Charlotte Adigéry & Bolis Pupul
On its beguiling 2022 album Topical Dancer the Ghent, Belgium duo of Charlotte Adigéry and Bolis Pupul blur the line between fizzy, dancefloor workouts and incisively humorous critiques of racism, patriarchy, sexism, and PC culture. The pair has worked together for several years, even though its first release, a 2019 EP called Zandoli was issued under Adigéry’s name. They deservedly get equal billing on the newest album, trading bons mots and witty observations in English, French, and Creole over slinky, infectious electro-grooves.
As critics have noticed, there’s something about the duo’s sensibility that recalls the dark excesses of the Electroclash movement that made Miss Kittin and Felix da Housecat early-2000s nightclub favorites, but the sarcasm here references something much more pernicious and pervasive than the snark of their predecessors. “It Hit Me” focuses on moments of lost innocence, when the protagonists realize uncomfortable truths about sexuality. On “Esperanto” the duo offer tongue-in-cheek alternatives to stereotypically racist comments, delivering couplets like, “Don’t say, ‘Only a man is fit for this job,’ / Say, ‘At least you tried, Karen,’” and “Don’t say, ‘We need to build a wall, / Say, ‘I’m a world citizen, I don’t believe in borders.’” On the other hand, a banger like “Making Sense Stop,” engages in witty wordplay, juggling the order of the lyrics to do exactly what the title suggests.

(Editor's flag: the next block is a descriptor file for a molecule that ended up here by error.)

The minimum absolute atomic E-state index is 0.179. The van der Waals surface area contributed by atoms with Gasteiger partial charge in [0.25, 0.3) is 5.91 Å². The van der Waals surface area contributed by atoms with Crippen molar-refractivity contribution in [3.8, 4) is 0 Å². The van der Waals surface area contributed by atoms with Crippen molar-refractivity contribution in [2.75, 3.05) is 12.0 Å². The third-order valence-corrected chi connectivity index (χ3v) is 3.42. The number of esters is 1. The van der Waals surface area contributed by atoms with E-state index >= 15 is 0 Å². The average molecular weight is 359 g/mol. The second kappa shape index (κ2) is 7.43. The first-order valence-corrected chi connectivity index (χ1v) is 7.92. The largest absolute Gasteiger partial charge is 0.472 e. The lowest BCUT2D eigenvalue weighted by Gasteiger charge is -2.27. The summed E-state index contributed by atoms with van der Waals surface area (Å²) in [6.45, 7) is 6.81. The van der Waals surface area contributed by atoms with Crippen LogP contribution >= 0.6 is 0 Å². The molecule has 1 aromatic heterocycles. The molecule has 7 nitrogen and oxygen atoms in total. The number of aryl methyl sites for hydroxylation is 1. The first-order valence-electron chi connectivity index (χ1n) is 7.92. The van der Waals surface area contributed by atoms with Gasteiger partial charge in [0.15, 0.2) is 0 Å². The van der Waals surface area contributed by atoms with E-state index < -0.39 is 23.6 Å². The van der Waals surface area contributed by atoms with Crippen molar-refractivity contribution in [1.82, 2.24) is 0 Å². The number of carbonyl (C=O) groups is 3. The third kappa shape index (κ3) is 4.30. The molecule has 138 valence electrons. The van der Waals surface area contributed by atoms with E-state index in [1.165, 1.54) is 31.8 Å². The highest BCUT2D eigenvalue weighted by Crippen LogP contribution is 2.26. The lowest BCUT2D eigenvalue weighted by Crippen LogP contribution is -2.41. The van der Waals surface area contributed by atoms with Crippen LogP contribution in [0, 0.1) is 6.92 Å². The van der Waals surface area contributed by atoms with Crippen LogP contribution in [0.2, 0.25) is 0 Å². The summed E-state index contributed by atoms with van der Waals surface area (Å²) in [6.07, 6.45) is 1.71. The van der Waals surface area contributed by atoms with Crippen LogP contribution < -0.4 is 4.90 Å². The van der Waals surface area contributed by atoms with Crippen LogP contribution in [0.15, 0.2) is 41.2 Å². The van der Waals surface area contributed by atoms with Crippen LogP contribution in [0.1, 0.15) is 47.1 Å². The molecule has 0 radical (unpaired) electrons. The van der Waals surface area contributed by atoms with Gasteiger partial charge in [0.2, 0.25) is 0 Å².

As Pitchfork noted about the album, “Instead of chastising (or, god forbid, canceling), Adigéry and Pupul are more interested in gentle ribbing. The bustling electro-pop song ‘Blenda’ recasts a racist line into a memorable singsong: ‘Go back to your country where you belong,’ Adigéry sweetly intones.”